Hi everyone, this is our first diary. I'm Reddhead on here and my husband is Reddbierd. He has been a long time member of Daily Kos. I am brand new to all of this. It has been expressed in some recent diaries that we as concerned citizens need to be the new reporters. We need to pick up our cameras and go out and see for ourselves what is going. So with this as our mission, we decided to pack up and drive out to the Gulf Coast. We live in Southern Alabama, about an hour from the coast.
Our trip began last week on Wed.,June 2, when we went to the Gulf for the day. In Gulf Shores, Alabama we saw workers building a berm in the opening of an inland waterway. I got out and took some pics and talked to one of the workers. He said they were temporarily closing it off from the gulf waters to protect it from the oil spill. As I was walked back across the berm a resident was standing there and we started talking. He told me that the waterway was managed by the Army Corps of Engineers. He had attended a city council meeting a few weeks back, where the city petitioned to build a berm of sand. The sand came from a stockpile that had been scooped out periodically to keep the waterway open and then used to replenish the beaches. Now it was being put back to keep the oil out. Alabama recycles...who knew? :)
I walked up to the road to get a few more shots and as I was standing there a local FOX news reporter came running over to me. He asked me what I thought of the berm and if I had noticed the booms. I did a short interview (I'm a star!) and then I asked him if he'd been to Pensacola Beach. He said another news team was covering it, there had been reports of oil on shore. So we took off to Pensacola Beach, the beautiful blue waters of the Gulf Of Mexico on our right.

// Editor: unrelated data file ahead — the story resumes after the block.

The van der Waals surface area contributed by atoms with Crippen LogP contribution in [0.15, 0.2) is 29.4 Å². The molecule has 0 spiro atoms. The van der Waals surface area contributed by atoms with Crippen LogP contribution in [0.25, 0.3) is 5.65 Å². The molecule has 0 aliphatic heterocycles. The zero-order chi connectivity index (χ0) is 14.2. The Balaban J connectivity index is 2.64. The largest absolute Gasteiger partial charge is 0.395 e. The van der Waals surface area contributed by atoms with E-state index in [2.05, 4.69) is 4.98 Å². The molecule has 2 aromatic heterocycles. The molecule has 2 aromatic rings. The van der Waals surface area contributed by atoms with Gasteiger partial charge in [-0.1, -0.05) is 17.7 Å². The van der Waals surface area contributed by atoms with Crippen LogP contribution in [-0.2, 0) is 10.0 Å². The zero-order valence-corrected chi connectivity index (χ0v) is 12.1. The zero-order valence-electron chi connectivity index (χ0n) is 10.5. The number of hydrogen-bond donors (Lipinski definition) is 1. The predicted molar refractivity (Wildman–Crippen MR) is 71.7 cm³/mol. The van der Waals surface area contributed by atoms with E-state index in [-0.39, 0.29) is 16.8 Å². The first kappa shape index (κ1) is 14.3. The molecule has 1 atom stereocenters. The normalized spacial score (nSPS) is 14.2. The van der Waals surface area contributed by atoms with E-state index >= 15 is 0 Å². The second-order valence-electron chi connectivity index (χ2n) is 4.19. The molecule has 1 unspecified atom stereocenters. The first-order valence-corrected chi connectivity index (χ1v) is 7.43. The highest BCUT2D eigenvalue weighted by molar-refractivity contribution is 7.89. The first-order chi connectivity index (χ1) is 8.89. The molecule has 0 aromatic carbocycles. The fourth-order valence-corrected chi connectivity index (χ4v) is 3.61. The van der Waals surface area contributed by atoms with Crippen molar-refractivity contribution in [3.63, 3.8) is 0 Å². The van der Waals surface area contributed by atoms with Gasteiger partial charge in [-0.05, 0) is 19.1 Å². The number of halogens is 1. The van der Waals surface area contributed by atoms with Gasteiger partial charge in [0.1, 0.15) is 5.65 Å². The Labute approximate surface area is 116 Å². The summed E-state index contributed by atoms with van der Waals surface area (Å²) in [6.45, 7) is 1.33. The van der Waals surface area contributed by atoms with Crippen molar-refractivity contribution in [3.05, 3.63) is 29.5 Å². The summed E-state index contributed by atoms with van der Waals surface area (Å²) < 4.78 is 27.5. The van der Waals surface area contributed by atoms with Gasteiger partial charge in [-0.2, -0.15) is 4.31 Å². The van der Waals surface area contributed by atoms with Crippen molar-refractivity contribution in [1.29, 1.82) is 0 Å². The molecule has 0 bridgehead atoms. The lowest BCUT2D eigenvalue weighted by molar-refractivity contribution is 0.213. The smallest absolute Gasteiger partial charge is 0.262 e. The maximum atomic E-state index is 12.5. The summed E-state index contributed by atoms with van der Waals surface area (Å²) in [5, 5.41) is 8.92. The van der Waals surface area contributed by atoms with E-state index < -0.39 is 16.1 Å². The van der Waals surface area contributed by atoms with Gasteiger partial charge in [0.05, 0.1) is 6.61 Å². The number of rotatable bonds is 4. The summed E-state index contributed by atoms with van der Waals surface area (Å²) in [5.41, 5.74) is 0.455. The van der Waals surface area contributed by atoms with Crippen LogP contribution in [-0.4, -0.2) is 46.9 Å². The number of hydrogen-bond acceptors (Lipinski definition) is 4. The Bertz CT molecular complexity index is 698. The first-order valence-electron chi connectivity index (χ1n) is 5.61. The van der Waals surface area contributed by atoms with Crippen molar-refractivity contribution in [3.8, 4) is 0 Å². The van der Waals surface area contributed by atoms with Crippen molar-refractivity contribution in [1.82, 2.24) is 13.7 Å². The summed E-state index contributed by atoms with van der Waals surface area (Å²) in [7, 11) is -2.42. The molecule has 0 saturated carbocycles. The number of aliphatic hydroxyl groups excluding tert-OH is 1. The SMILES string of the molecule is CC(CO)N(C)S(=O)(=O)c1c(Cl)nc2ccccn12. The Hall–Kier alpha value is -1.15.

The beaches that we passed on our way were all very busy, lots of sunworshipers seemingly out for a last chance to enjoy the white sandy beaches. Just before the bridge near Gulf State Park we saw piles and piles of some kind of material. I spoke to a BP supervisor who told me it was absorbent boom which would be placed along the shoreline if the oil came this way. He said it would soak up the oil and let the water pass through and that it had been used very successfully before.
We crossed the bridge and pulled into the state park. There we watched as boats strung orange boom across the pass. The boats themselves shrouded in clouds of black smoke as they chugged along.
We continued on to Pensacola Beach, where we saw a lot of news vans and vast crowds of bathers. We went a little further down the beach where is was less crowded but didn't see any signs of tarballs. Sitting there looking out at this gorgeous blue ocean and this beautiful sandy beach it was difficult to believe that an oil slick was probably on it's way. The last sighting said it was only 9 miles offshore. It may be the last time we see it this looking just like this.
After a swim we drove home planning on returning at the first opportunity.
That opportunity came quickly and within the next 3 days we were packed and ready to go. This time we wanted to go a little further down the coast so we picked an area we had actually lived in before. It is known as the Forgotten Coast and encompasses Appalachacola, Carrabelle, and St. George Island.